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notes from 13thirtyone: Interview



A college student recently wrote me to ask some general questions about being a designer. I thought the interview was actually interesting and thought I'd post the questions and answers here.

1. What first attracted you towards graphic design?
I always knew I was interested in design. When I was younger there was a contest at the facility I took dance classes at. It was for a T-shirt design for the dance school’s annual recital. The best T-shirt design would be printed. I won the contest and from there continued to design all sorts of things. I think I was about 12 at the time I gained an interest.

2. Why did you choose graphic design over another concentration in the art field?
While drawing and painting tend to be a passion, I also appreciate the importance of making a steady income. Graphic design allows me to still be creative, to problem solve and to count on a paycheck!

3. What topics are currently being discussed related to graphic design? Do these topics actively affect you?
There’s a lot going around about eco-friendly graphic design. This is something I’m very passionate about and I have incorporated sustainable practices into my personal life for years. When I started my design business, it only felt natural to do the same.

Being an eco-friendly designer means thinking the entire project through right from the start. This means planning a design that will use less paper and that has overall less ink coverage. I push my clients to print on eco-friendly papers and to use soy or vegetable-based inks when possible.

Because this is such a trend in the design world right now, it’s been great for business and for gaining clients! Plus, I’m working a job that I’m passionate about.

4. What type of reading do you do for your job?
Since I’m an entrepreneur, I read a lot about running a business, specifically a creative one. I have to wear a lot of hats as a business owner. While I’d much rather be designing, I also have to play the role of the sales rep and of the accountant, etc. Since I went to college for art and design, I didn’t learn a lot of those business skills in classes. Now I have to pick them up on my own. Furthermore, I think it’s important for any designer to have decent client-relation skills so books on selling and communication are highly recommended.

When I’m not reading those books, I’m flipping through books such as Logo Lounge or magazines like HOW to get a feel for what’s going on in the industry (aesthetically speaking).

5. Could you suggest any academic journals that might help me learn more about the field?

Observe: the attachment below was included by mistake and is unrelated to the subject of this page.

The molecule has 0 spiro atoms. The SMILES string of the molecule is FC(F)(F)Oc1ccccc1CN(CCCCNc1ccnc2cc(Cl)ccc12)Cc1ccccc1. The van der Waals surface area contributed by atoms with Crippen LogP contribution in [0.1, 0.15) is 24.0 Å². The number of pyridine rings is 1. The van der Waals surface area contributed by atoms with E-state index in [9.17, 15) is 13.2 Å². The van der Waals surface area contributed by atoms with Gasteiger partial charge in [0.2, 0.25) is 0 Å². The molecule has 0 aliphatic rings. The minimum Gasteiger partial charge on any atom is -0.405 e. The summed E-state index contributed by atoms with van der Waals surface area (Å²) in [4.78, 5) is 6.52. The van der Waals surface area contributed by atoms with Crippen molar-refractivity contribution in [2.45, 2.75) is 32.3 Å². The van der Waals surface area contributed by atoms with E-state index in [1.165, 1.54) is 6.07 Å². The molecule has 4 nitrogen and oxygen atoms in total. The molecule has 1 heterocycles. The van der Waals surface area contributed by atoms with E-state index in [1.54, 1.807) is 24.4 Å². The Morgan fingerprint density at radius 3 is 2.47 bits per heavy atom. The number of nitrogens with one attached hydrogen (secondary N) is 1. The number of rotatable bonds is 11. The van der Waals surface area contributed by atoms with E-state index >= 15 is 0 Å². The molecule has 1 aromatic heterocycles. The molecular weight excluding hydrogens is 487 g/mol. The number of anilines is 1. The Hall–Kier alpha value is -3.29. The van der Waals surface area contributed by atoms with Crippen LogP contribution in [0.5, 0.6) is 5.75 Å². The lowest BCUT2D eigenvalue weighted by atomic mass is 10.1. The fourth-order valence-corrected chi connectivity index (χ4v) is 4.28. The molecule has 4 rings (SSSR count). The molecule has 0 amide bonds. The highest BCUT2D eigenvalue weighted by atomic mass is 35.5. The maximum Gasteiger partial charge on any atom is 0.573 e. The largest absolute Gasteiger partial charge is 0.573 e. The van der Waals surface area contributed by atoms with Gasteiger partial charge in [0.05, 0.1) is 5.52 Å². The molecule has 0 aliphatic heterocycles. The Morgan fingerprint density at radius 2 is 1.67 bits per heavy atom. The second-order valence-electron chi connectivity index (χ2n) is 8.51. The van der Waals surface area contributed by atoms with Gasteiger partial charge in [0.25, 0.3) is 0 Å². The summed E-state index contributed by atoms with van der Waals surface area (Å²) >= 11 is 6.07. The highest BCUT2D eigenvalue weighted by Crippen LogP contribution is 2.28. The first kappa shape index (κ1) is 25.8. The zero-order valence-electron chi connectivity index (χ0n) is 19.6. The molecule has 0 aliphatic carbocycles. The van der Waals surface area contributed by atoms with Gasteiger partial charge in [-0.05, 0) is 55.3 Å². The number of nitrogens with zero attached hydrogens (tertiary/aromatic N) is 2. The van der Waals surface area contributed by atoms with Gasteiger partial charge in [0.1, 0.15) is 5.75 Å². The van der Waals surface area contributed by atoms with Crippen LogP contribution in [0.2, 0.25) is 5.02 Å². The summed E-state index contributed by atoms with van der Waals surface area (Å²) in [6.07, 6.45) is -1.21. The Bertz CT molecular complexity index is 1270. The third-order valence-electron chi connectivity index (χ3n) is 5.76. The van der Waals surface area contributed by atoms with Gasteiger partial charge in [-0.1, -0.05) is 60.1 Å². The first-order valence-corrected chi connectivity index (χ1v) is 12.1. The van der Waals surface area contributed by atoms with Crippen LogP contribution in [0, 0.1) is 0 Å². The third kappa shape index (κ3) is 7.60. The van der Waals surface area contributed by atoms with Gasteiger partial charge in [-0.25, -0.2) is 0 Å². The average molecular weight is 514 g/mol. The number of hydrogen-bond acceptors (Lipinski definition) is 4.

The American Institute of Graphic Artists (AIGA) is an organization dedicated to graphic designers and the field. They put out loads of helpful information and deliver it as a newsletter and as informational updates if you join. If you want to check it out, their website is loaded with articles and references too. Visit http://www.aiga.org.

6. What type of writing is expected out of you in this field? Do you do any writing on a daily or weekly basis?
I have to write a lot more than I thought I would. First there’s the client side of things. They may bring me a sale or event that their store is having and ask to have a post card designed. The next question usually is, “Can you give us a headline for this as well?” I’ve picked up a few writing skills along the way, but for anything that requires real talent, I have a copywriter I pass referrals to.

I also have to write at least once weekly for my blog. I take those posts and format them into articles to gain traffic for my website by posting them to search hubs like http://www.scribd.com/. Finally, my website took a little copywriting too. I did have some input for that by a professional as well.

7. Do you have any advice for students who are hoping to enter into the field of graphic design?
I think it’s really important to get an internship. Not only does it build your resume for job-hunting some day, but it also allows you to “test-drive” the career. Some people find out design is not for them, and that’s okay. Of course, learning this sooner than later can be a big help!

On the technical side, there’s quite a learning curve from the classroom to the actual job site. While colleges and university do the best they can to prepare students, there’s nothing like diving right in to gain experience, learn new skills (both design and people-wise) and to get an inside-look at the design world.

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